News Release

Researchers unmask the environmental impacts of COVID-19

A new study has found face mask litter increased by 9,000% from March to October 2020. It shows a direct link between national legislation and the occurrence of discarded waste that included face masks and other COVID-19 related personal protective equi

Peer-Reviewed Publication

University of Portsmouth

Image shows facemask - made up of 500 facemask pictures taken from the app. Zoom in.

image: Image shows facemask - made up of 500 facemask pictures taken from the app. Zoom in. view more 

Credit: University of Portsmouth

A new study has found face mask litter increased by 9,000% from March to October 2020.   It shows a direct link between national legislation and the occurrence of discarded waste that included face masks and other COVID-19 related personal protective equipment.

Researchers from the University of Portsmouth are urging Governments to put in place policies and legislation for the disposal of littered face masks when making the wearing of them mandatory.  

The study, published today in the journal Nature Sustainability, was based on findings from two open source databases: the extensive “COVID-19 Government Response Tracker” and a litter collection app called “Litterati”.

More than two million pieces of litter were collected across 11* countries, which between them had a range of COVID-19 policy responses. Using these databases, researchers were able to map the countries policy responses (lockdown severity, mask policies), and gain a base line of litter proportions from September 2019 through the first six months of the pandemic.

Lead researcher Dr Keiron Roberts, Lecturer in Sustainability and the Built Environment at the University of Portsmouth, said: “Overall the study shows the impact that legislating the use of items such as masks can have on their occurrence as litter. We found that littered masks had an exponential increase from March 2020, resulting in an 84-fold increase by October 2020. There is a clear need to ensure that requiring the use of these items is accompanied with education campaigns to limit their release into the environment.”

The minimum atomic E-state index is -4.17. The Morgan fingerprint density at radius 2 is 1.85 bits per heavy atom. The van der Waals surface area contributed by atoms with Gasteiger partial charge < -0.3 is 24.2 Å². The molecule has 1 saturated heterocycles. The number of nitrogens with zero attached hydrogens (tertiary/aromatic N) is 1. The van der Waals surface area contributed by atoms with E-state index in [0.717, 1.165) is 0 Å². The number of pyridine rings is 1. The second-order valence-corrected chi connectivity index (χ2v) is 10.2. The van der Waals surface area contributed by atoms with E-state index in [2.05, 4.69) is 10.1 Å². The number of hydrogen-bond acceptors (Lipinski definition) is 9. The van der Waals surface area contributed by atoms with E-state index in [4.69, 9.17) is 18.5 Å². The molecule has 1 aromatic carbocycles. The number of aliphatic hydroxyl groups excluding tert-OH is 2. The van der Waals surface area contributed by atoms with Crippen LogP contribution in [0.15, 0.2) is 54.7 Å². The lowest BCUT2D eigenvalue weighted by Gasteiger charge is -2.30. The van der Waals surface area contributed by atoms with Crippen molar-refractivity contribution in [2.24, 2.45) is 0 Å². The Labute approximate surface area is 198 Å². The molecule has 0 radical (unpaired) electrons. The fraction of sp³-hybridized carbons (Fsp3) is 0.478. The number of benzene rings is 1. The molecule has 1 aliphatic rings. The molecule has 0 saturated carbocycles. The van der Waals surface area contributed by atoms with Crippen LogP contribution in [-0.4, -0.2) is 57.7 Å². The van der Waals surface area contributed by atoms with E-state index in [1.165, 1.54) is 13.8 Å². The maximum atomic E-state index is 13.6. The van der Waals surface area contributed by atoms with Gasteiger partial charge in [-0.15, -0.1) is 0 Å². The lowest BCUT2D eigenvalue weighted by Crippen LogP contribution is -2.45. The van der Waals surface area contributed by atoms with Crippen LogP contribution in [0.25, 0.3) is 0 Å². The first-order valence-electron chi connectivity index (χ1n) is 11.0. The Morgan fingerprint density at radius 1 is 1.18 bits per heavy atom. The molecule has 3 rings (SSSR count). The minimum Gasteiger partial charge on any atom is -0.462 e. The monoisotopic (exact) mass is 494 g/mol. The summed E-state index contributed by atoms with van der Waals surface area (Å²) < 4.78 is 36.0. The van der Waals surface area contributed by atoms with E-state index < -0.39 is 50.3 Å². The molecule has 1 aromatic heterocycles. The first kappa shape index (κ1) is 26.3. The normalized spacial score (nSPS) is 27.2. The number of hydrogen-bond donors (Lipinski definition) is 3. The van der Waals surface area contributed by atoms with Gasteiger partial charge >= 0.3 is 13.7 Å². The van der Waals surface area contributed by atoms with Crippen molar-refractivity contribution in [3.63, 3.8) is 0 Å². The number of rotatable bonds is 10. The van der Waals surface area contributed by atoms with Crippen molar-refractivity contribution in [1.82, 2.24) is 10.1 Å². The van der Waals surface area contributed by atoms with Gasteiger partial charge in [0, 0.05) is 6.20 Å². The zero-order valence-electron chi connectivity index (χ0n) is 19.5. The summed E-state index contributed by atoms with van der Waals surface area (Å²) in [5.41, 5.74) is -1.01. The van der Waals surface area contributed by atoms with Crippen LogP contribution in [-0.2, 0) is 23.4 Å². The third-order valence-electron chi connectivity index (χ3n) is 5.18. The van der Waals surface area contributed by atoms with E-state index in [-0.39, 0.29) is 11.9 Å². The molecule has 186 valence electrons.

Explaining the background for the research, Dr Roberts said: “The negative impacts of COVID-19 on our daily lives are well known. In April 2020, it was beginning to appear that there were some small positives in the decrease in human activity caused by lockdown, with improvements in air quality and water quality. Reduced human activity also saw reports of animals coming back to towns and cities. At the same time, reports of masks and gloves appearing on beaches and streets, where they hadn’t been before, started to emerge. As COVID-19 spread, so did the news reports of this new type of litter. National lockdowns made it incredibly difficult to go out and visit these places to gather evidence of what were anecdotal accounts.”

Having struggled to collect data in the field, the researchers turned to the online databases. Dr Roberts said: “This data allowed us to look at the COVID-19 litter trends on a monthly basis. We then matched up the WHO announcements and national policy and lockdown restrictions to see how this impacted litter proportions. It wasn’t a surprise to see mask litter appear, but what did surprise us was how national legislation had dramatically impacted the occurrence of mask litter.”

The following trends emerged:

  •  January – March.  As countries grappled for adequate PPE the guidance was to socially/ physically distance from each other. 
  •  March – May. The most severe lockdowns were during this period, and as such, mask littering was low but on the increase.
  •  June – October. The WHO recommended the use of masks to help facilitate social interaction. This followed the relaxation of many lockdown measures, and so an increase in people's freedoms. Mask litter increased dramatically within these months.